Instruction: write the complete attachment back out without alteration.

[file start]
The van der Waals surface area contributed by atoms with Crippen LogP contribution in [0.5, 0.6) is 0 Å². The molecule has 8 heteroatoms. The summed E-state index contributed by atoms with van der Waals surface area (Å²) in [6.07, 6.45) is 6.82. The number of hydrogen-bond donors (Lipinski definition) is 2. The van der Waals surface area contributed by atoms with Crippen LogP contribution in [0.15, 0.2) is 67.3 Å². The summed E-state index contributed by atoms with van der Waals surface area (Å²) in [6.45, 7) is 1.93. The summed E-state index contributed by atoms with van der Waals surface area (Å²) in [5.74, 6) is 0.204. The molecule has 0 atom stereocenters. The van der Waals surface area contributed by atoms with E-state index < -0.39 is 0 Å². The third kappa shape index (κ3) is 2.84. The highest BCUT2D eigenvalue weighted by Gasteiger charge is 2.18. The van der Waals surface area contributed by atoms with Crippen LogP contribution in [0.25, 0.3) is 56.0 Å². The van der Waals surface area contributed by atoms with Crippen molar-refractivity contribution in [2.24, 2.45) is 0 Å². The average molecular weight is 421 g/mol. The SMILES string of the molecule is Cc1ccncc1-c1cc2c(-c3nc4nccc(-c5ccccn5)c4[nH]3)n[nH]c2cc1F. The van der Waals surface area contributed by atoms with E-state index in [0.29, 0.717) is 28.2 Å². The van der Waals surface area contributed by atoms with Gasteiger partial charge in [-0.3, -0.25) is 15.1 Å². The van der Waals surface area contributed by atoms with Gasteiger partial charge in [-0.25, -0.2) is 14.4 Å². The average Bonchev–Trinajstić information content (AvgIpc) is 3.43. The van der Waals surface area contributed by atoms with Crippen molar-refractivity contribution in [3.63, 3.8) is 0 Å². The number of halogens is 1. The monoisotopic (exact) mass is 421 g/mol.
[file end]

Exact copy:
The van der Waals surface area contributed by atoms with Crippen LogP contribution in [0.5, 0.6) is 0 Å². The molecule has 8 heteroatoms. The summed E-state index contributed by atoms with van der Waals surface area (Å²) in [6.07, 6.45) is 6.82. The number of hydrogen-bond donors (Lipinski definition) is 2. The van der Waals surface area contributed by atoms with Crippen LogP contribution in [0.15, 0.2) is 67.3 Å². The summed E-state index contributed by atoms with van der Waals surface area (Å²) in [6.45, 7) is 1.93. The summed E-state index contributed by atoms with van der Waals surface area (Å²) in [5.74, 6) is 0.204. The molecule has 0 atom stereocenters. The van der Waals surface area contributed by atoms with E-state index < -0.39 is 0 Å². The third kappa shape index (κ3) is 2.84. The highest BCUT2D eigenvalue weighted by Gasteiger charge is 2.18. The van der Waals surface area contributed by atoms with Crippen LogP contribution in [0.25, 0.3) is 56.0 Å². The van der Waals surface area contributed by atoms with Crippen molar-refractivity contribution in [2.24, 2.45) is 0 Å². The average molecular weight is 421 g/mol. The SMILES string of the molecule is Cc1ccncc1-c1cc2c(-c3nc4nccc(-c5ccccn5)c4[nH]3)n[nH]c2cc1F. The van der Waals surface area contributed by atoms with E-state index in [0.29, 0.717) is 28.2 Å². The van der Waals surface area contributed by atoms with Gasteiger partial charge in [-0.3, -0.25) is 15.1 Å². The van der Waals surface area contributed by atoms with Gasteiger partial charge in [-0.25, -0.2) is 14.4 Å². The average Bonchev–Trinajstić information content (AvgIpc) is 3.43. The van der Waals surface area contributed by atoms with Crippen molar-refractivity contribution in [3.63, 3.8) is 0 Å². The number of halogens is 1. The monoisotopic (exact) mass is 421 g/mol.